CRISPR is the name of a tool created to facilitate genetic editing treatments and has revolutionized the universe of science and medicine. Now, Microsoft also wants to contribute to the evolution of this technology.
The company has created a tool called Elevation that serves to improve the accuracy with which scientists identify the genes to be edited using CRISPR. Elevation does this using artificial intelligence algorithms.
As Gizmodo explains, although it is a revolutionary tool, CRISPR is not as accurate as you might imagine. The technology serves to make very specific changes in the DNA of a living being, but can also cause side effects.
Let’s say, for example, that a team of doctors use CRISPR to identify the gene for a rare disease and eliminate it from a patient’s DNA. It is possible that by eliminating such a gene, in addition to curing it, another function of the human body is compromised as a direct consequence of the change.
The idea of Microsoft is to lessen the chances that these “leftovers” will happen. For this, the company has created a system trained in machine learning that calculates the likelihood of a genetic issue generating unwanted side effects.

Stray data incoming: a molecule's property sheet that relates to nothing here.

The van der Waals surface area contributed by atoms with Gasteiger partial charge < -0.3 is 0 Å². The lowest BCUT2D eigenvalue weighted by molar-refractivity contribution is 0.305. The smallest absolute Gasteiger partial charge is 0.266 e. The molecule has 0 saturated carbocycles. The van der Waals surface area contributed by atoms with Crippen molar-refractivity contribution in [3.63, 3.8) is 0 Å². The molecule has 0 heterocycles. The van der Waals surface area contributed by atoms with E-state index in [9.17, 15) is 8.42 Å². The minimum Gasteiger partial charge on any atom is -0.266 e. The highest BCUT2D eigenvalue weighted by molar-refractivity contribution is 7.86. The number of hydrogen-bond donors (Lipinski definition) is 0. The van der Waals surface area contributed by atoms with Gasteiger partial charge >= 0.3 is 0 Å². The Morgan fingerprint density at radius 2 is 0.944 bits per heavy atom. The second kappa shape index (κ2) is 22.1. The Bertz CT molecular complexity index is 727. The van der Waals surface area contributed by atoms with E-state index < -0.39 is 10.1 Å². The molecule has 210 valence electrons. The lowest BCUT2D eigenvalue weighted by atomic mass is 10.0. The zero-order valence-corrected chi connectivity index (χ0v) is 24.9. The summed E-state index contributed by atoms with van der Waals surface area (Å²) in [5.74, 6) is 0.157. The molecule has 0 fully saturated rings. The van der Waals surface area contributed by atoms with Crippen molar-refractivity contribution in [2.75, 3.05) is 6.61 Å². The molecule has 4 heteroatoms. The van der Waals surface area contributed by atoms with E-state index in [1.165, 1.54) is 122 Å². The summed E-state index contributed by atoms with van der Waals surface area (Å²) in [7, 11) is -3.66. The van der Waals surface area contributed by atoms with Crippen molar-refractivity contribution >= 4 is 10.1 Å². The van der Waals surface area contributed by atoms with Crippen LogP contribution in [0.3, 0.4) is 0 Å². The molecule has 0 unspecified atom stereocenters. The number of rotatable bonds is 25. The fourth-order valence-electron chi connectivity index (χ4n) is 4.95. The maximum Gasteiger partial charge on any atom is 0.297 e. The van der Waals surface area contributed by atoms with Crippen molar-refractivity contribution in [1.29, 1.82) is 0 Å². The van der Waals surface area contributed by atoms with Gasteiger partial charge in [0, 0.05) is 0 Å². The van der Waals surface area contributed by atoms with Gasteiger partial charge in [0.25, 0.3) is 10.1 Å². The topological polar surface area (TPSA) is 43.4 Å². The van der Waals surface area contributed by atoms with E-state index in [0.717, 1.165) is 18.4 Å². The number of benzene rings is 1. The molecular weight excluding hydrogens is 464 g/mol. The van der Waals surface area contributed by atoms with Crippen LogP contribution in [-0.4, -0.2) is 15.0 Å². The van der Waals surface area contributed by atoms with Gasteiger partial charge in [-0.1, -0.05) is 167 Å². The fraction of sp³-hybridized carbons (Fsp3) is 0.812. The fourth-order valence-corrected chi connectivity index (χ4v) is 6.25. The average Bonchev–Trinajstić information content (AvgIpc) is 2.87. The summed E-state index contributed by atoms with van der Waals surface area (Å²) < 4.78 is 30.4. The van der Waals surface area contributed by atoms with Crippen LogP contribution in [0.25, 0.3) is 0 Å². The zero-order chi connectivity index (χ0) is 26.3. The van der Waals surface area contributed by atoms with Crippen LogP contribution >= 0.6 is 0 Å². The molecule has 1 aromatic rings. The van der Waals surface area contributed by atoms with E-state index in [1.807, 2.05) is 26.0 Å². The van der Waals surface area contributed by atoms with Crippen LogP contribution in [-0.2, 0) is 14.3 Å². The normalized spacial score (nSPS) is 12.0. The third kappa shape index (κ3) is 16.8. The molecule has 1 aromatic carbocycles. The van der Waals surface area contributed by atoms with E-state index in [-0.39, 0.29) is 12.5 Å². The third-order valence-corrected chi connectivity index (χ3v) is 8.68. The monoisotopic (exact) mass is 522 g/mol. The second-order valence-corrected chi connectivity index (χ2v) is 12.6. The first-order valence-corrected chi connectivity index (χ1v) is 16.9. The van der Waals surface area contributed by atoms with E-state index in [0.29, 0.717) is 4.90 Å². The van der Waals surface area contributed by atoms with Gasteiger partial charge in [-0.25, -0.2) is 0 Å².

It works as follows: a scientist inserts into Elevation the “programming” of the CRISPR that he intends to use at the time of performing a genetic editing. The tool then shows what the chances are that this plan will go wrong based on the genes the researcher wants to change.
To find out if a plan can work right or wrong, Elevation uses Microsoft’s own database packed with studies on the CRISPR tool and genetics, as well as publicly accessible databases with hundreds of thousands of other studies.
The Microsoft platform may also suggest changes to the programming created by the scientist or present other strategies already tested and proven by other scientists with the same goal in mind. In addition, Elevation is completely free and can be accessed here.
Microsoft had already created a tool to support researchers using CRISPR. Called Azimuth, the platform predicts what planned effects a particular CRISPR schedule can bring. This tool now works in conjunction with Elevation.